Tom Smith is within 7 points of Sen. Bob Casey according to the latest poll by Rasmussen. The competitive numbers come on the heels of a survey yesterday that showed the freshman Senator with a lead more than twice as wide.
Casey leads Smith 48 to 41.
Casey defeated Sen. Rick Santorum in 2006; Smith is a former coal company owner from Armstrong County.
Yesterday’s survey by Public Policy Polling showed Casey with a 49 to 33 percent lead.
Update: The Smith campaign celebrated the Rasmussen poll, calling Casey’s 48 percent “meager.”
“While Senator Casey is well known by the electorate and failing to break 50%, nearly a third of the electorate has yet to formulate an opinion on Tom Smith,” added Smith pollster John McLaughlin. “As Smith continues to increase his name identification the race will continue to tighten – this race is clearly winnable and will be close.”
Casey spokesman Larry Smar shot back.
“It is way too early to talk about polls considering that most pollsters wouldn’t poll in the race because Tea Party leader Tom Smith’s name ID was so low,” he said. “His camp didn’t put out a press release yesterday when he was down 16 with increasing negatives, but they are in spin overdrive for a poll analysts have called the most inaccurate and biased.”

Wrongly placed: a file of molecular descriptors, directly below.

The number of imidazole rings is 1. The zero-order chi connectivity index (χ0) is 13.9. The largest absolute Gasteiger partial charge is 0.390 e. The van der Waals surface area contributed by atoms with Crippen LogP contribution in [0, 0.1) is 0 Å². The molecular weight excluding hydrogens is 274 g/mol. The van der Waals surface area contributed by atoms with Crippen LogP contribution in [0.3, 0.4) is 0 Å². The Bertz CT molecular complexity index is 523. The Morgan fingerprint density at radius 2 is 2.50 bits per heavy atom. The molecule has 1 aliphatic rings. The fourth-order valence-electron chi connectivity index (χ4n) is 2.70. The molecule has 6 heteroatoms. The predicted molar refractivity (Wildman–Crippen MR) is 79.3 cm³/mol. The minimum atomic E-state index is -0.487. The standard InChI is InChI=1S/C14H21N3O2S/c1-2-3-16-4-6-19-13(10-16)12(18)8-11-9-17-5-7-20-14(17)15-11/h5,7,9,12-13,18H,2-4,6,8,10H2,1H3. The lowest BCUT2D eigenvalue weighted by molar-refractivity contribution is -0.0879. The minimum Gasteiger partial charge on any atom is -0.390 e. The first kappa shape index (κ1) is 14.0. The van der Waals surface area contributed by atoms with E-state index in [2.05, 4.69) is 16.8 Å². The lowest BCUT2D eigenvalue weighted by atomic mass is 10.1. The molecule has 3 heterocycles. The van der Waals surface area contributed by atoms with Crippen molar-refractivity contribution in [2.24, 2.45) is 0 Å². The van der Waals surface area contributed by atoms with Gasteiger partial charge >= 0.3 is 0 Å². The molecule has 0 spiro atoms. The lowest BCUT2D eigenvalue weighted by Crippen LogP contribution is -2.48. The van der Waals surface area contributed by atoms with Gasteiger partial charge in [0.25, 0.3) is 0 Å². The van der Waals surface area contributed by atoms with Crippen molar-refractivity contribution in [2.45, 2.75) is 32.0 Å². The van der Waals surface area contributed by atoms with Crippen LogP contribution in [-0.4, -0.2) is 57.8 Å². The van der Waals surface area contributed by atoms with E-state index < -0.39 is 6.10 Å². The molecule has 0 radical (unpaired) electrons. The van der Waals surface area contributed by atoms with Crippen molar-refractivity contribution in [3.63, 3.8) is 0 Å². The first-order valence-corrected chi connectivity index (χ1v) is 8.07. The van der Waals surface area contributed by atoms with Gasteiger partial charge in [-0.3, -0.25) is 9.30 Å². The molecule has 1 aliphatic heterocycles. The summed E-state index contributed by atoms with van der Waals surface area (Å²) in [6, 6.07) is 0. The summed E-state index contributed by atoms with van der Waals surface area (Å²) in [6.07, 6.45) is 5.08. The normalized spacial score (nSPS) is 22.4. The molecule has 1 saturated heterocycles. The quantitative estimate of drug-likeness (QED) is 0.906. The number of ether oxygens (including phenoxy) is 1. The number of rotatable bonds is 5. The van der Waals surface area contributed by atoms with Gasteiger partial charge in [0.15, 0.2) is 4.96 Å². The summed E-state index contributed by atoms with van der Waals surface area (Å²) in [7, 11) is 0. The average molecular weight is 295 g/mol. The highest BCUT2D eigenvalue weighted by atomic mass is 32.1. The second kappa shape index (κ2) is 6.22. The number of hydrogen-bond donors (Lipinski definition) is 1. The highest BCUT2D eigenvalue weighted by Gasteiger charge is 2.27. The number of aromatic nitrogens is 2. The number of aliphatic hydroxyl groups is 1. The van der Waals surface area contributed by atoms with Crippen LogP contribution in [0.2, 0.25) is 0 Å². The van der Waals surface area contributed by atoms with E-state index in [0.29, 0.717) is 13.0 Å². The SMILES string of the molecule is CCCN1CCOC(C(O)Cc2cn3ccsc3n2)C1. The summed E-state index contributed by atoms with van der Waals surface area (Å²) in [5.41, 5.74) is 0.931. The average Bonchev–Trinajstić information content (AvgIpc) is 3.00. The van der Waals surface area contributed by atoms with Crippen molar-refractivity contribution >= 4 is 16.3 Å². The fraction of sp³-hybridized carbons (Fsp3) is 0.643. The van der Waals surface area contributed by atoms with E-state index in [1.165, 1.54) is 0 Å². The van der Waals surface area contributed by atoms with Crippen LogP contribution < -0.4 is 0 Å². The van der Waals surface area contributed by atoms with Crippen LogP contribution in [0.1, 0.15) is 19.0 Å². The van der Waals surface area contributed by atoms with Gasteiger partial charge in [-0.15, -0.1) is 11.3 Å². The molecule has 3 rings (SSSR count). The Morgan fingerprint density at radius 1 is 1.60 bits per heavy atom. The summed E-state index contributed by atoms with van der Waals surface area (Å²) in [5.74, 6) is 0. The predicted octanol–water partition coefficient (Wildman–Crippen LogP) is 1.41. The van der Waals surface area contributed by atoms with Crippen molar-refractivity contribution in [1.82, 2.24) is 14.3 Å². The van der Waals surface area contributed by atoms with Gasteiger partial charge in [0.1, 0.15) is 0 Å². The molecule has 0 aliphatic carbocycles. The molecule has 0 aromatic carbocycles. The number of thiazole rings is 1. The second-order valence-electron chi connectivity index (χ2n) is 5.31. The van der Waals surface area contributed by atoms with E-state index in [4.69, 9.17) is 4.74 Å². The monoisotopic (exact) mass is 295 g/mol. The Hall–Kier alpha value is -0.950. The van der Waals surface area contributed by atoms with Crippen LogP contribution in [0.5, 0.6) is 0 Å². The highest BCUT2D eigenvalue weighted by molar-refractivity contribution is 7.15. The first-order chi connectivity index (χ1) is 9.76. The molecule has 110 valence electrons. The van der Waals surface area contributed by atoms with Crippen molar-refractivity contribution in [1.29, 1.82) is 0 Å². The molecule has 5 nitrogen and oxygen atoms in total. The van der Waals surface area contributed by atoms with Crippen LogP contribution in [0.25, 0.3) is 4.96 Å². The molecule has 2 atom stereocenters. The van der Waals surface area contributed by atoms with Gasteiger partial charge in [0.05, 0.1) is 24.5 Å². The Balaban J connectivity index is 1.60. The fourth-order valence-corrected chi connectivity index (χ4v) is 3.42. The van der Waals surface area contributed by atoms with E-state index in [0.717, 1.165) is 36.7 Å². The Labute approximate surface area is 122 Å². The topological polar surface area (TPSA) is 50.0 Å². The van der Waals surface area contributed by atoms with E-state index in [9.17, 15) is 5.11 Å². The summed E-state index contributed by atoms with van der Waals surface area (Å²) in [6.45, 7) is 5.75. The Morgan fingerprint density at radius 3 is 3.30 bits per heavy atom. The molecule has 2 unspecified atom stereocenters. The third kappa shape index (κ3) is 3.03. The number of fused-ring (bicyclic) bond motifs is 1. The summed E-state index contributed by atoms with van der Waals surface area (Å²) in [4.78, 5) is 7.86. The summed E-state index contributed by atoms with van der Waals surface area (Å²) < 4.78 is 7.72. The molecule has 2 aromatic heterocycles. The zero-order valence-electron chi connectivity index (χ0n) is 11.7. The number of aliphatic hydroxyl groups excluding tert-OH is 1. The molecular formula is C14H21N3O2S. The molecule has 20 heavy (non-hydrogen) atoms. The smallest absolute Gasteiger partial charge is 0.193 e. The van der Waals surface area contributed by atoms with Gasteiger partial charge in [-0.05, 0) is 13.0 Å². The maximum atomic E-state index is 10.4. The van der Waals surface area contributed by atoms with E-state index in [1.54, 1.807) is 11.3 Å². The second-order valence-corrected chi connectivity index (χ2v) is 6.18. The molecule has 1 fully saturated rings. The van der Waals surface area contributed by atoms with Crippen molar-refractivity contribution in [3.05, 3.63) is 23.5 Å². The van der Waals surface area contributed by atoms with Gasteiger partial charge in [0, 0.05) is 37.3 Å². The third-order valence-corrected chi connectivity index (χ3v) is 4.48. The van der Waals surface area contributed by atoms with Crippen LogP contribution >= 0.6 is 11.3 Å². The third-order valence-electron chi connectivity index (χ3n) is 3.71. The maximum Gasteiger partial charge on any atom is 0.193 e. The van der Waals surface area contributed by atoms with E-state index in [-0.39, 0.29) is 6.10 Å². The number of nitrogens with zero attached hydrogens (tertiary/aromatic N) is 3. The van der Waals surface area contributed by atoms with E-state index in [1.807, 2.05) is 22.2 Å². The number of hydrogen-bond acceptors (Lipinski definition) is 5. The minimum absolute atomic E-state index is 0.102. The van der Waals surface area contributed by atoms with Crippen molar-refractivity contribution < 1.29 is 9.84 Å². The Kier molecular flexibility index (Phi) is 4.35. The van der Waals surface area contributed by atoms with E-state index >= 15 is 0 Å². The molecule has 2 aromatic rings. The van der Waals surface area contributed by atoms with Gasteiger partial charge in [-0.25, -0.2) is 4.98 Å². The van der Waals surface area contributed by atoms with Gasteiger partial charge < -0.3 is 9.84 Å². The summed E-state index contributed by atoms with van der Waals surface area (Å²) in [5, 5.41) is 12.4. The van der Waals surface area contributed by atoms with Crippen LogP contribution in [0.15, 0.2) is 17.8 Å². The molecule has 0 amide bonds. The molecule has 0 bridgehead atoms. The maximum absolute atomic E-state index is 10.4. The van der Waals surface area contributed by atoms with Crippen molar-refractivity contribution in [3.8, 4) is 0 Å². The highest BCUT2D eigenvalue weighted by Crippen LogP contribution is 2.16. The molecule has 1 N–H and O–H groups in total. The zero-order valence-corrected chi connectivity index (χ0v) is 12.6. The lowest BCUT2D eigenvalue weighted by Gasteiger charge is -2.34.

Rasmussen’s crosstabs, obtained by PoliticsPA, shows a few interesting trends. Casey leads decisively among voters under 40 (56 to 26 percent), African Americans (82 to 18 percent), self-described moderates (57 to 29 percent) and those with a household income over $100,000 (58 to 36 percent).
Smith leads among men (51 to 42 percent), voters ages 40-64 (48 to 44 percent), voters ages 65 and up (56 to 39 percent) and white voters (45 to 43 percent).
The two men are within the margin of error with voters whose an annual household income between $20,000 and $75,000.
Finally, Governor Corbett’s job approval is negative, 51 to 45 percent (12 percent strongly approve, 33 percent somewhat approve, 22 percent somewhat disapprove, and 29 percent strongly disapprove).
Rasmussen polled 500 likely voters on May 21, 2012 by Rasmussen Reports with a margin of error of +/- 4.5 percent with a 95% level of confidence. For the most part the firm used automated polling methods; a more detailed explanation of their methodology is here.